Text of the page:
Caregivers of wounded warriors carry the burden

JACKSONVILLE, Fla. -- Caregivers say it is hard to explain what they experience from day to day.

"You don't really know what everyday is gonna be like," said Kristle Helmuth.

Helmuth fits the profile of a 'Hidden Hero.' She is a caregiver.

"It is not a husband/wife relationship anymore," she said, "We're almost like a mother and child, making sure he is eating because he will forget to do that."

For the past few years, Helmuth has been caring for her wounded husband.

"We have to make sure that he is getting the medications," she said, "but there also has to be a husband/wife relationship there."

She said when her husband Nate returned from Iraq, he was not the same person she married, the father of her children.

"We want to have a normal life. I don't want my kids to say we can't do this because my dad is injured," said Helmuth.

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Living on rocky ground

JACKSONVILLE, Fla. -- A Middleberg woman has a sinking feeling the groove in her backyard is a sinkhole.

Pam Coates noticed the dip that she says extends about 20-feet long back in January, but didn't think anything of it until a few days ago when she noticed another hole.

"I don't want to sink in the hole I don't want to be in the house as it sinks because the whole main water line is exposed," said Coates.

She's referring to the water line of the pump house which she said is now damaged after more than a month of continued growth.

So, we looked into it and had Rob Martin, a geology professor at Florida State College take a look at the video, which in his opinion doesn't have all the circular hallmarks of a sinkhole but something is changing the landscape.

Gov. Scott, Cabinet to discuss land purchase near Camp Blanding

TALLAHASSEE, Fla. (AP) - Gov. Rick Scott and members of the Florida Cabinet will meet Thursday in Tallahassee.

They are expected to discuss and approve a number of land purchases. They include nearly 2,000 acres near Camp Blanding in Clay County and hundreds of acres around Wakulla Springs in Wakulla County.

The Cabinet includes Scott, Attorney General Pam Bondi, Agriculture Commissioner Adam Putnam and Chief Financial Officer Jeff Atwater.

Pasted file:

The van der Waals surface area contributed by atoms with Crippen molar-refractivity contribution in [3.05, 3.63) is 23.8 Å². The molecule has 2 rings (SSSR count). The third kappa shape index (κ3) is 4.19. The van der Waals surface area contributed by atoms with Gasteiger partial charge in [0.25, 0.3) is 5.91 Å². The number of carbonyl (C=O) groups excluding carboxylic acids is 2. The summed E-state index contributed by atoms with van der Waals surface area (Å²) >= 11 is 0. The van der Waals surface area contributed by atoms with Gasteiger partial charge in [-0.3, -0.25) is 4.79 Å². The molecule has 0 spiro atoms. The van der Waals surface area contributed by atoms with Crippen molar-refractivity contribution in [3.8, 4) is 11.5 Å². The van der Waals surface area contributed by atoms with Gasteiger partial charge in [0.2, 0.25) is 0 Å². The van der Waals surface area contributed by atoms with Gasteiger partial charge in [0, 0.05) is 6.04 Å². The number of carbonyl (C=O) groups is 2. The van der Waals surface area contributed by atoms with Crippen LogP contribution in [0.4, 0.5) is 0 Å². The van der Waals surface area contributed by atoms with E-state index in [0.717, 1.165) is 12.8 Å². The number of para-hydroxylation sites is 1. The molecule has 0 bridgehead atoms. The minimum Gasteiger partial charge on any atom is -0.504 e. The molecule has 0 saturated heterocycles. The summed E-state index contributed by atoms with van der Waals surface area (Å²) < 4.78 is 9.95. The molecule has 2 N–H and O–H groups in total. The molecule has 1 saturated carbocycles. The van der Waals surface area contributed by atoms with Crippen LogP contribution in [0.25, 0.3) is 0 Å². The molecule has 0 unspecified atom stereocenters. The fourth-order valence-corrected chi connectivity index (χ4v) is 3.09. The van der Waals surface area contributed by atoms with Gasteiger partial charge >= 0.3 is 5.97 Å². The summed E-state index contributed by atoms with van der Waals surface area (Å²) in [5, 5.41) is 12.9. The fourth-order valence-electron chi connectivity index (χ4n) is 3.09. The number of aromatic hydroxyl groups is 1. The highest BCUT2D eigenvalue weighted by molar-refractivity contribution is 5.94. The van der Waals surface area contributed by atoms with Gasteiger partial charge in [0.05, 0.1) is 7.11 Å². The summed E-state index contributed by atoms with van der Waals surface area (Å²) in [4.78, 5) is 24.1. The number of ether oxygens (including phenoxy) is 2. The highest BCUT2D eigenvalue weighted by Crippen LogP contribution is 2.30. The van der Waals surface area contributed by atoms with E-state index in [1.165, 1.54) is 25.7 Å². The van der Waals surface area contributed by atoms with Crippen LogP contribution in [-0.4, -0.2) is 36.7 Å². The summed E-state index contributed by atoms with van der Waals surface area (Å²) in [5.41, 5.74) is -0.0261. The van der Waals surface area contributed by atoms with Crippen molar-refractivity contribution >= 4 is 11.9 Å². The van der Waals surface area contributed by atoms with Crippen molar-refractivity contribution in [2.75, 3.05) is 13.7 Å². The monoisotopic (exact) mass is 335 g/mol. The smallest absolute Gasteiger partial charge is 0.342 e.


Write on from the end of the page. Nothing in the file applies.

Family wants USDA to repair damaged roof

BALDWIN, Fla. -- Two days of rain and the Swenson family's Baldwin home is not the same.

"Back in December, this tree fell on the house," said Virginia Sapp.

Sapp lives with her aging parents and said for months, they've been trying to get resolution to a roof problem.

"My mom and dad still have a mortgage on the house," said Sapp.

Sapp said when a tree limb crashed into the roof, it left two gaping holes and the recent rains are making it worse.

"My mom started crying," said Sapp, "when the roof caved in yesterday."

The family has several tarps covering the damaged area but it is not enough. Now, the ceilings in both of their bedrooms have caved in.

"It is starting to leak in the windows," she said.

They're now using pots, pans, a toy chest, whatever is available to avoid water damage from the leaking roof to their carpet-covered floors.

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Civil Rights activist remembers meeting with King in St. Augustine

ST. AUGUSTINE, Fla. -- Maude Burroughs Jackson holds community meetings her in Middleburg home and she keeps Christmas decorations up all year long.

"If people were so good at Christmas time, why don't we keep that spirit all year," she said.

In 1960, she started college at Florida Memorial College in St. Augustine, just as the Civil Rights Movement was heating up.

"If it had been a violent movement I would not have been a part of it," she recalled.

But Jackson remembers the night marches she walked in were dangerous.

"It was so violent there. The atmosphere was so evil," she shook her head. "There were people on top of the buildings throwing bricks and bottles and anything they could find at you."

"That was the clans and the people who were fighting against what we were fighting for."

Jackson recalls meeting in homes and offices with Dr. Martin Luther King and other marchers.

Cyber security expert says JEA not alone for 'Denial of Service' attack

JACKSONVILLE, Fla. -- At the JEA downtown payment center, customers were surprised to learn the utility's website was the target of a cyber attack.

"I wasn't aware of that," said Lacrecia Anderson. "It is scary."

The JEA computer network was hit with a "denial of service" attack; the FBI has been notified.

"We are making sure that none of our customers' information is jeopardized or compromised," said JEA spokeswoman Gerri Boyce.

Dr. Walter Eaton of Florida State College at Jacksonville is a cyber security expert.

"A denial of service on JEA could be nothing more than a test," said Eaton, "a test to see if we could have a 'denial of service' to all utilities in the United States."

Arrests announced in the killing of Det. David White

CLAY COUNTY, Fla. - The Florida Department of Law Enforcement announced four arrests in the shooting death of Clay County Detective David White.

The Florida Department of Law Enforcement announced in a release to the media that 22-year-old Robert Apple II, 21-year-old Christopher Henderson, 19-year-old Curtis "Ping" Dingler and 36-year-old Jack Lemond have been arrested Thursday in connection with the theft and transfer of the gun allegedly used to kill Det. David White in February 2012.